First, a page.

HANOI (Reuters) – Vietnam hunted for survivors on Thursday after landslides triggered by Typhoon Molave, one of its strongest storms in decades, lashed a central region already reeling from weeks of heavy rains that have killed at least 160 people.
Hundreds of soldiers with heavy equipment were deployed to landslides in remote areas of Quang Nam province, where 19 people were killed and 12 were missing.
At the site of one landslide that buried a village of 53 people, rescue workers pulled 33 survivors from the mud, the Tuoi Tre newspaper reported.
“The whole village was flattened,” Ho Thi Ha, who lost her father in the landslide, told Tuoi Tre.
“There’s nothing left”.
As well as the dead scores more were still missing, mostly in landslides, as a result of a succession of storms which have hammered Vietnam since early October.
The bodies of 12 fishermen were found at sea on Thursday and the navy was searching for 14 others missing since their boats sank while trying to come ashore two days earlier, state broadcaster VTV reported.
“We can forecast the storm path or the amount of rain, but can’t predict when landslides happen,” Deputy Prime Minister Trinh Dinh Dung said in a statement.
Complicating rescue efforts has been the emergence of un-exploded bombs, revealed by heavy rains. At least seven American MK82 bombs from the U.S.-Vietnam war were discovered in the central province of Quang Tri on Thursday, state media said.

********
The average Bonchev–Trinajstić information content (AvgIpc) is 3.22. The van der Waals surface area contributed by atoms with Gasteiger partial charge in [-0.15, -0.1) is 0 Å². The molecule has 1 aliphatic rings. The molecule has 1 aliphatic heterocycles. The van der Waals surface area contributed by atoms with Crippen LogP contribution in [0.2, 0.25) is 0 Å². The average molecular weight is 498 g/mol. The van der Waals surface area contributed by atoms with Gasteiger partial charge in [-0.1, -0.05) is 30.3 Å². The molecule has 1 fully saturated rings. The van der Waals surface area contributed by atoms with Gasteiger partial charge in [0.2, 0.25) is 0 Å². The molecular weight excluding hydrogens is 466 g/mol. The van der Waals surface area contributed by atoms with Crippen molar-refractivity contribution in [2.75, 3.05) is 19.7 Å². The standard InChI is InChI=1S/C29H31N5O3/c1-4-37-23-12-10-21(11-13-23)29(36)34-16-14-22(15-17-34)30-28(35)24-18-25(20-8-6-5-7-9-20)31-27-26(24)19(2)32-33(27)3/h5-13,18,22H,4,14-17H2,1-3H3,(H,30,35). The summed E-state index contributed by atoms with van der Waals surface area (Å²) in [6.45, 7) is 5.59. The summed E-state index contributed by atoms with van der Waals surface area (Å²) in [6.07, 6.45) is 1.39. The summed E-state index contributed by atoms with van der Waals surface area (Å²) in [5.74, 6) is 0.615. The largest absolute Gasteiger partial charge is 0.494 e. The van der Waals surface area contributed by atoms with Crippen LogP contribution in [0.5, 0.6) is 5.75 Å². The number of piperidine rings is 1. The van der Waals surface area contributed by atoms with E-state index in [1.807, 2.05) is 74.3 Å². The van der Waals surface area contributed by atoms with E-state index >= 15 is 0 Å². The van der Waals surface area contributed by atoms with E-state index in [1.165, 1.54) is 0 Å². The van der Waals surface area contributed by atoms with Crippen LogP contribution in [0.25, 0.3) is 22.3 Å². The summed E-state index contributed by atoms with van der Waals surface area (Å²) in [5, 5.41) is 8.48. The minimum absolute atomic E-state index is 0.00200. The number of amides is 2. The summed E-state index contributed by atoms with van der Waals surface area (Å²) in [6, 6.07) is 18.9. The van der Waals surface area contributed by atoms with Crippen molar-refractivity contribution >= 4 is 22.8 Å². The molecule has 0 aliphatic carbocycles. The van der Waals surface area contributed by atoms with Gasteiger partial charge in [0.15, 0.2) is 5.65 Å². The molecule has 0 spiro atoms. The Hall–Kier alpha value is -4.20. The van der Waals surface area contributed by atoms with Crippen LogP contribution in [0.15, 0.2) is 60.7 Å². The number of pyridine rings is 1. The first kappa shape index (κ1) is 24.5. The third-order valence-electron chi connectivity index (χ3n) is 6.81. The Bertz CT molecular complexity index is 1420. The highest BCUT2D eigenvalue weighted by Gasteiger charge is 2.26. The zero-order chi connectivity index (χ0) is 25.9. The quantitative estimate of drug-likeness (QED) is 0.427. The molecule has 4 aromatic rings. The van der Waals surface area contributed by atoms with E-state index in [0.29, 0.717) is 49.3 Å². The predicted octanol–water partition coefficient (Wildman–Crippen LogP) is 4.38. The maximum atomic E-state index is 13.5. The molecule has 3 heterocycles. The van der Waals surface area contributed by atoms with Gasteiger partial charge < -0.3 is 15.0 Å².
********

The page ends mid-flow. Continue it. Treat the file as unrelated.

More than a million people have been affected for weeks by the storms, which have caused heavy rains and some of the worst flooding in years in central Vietnam, pushing relief agencies to their limits.
Molave hit the Philippines at the weekend and deaths there from mudslides and floods rose to 16 on Thursday.
It damaged 56,000 homes in Vietnam and left millions without electricity, with heavy rain expected in the central region until Saturday.
The typhoon weakened to a tropical depression after making landfall on Wednesday and by Thursday afternoon, the skies over the worst affected areas had cleared, VTV said, helping rescue efforts.
(Reporting by Phuong Nguyen; Additional reporting by Neil Jerome Morales in Manila; Writing by James Pearson; Editing by Ed Davies and Jon Boyle)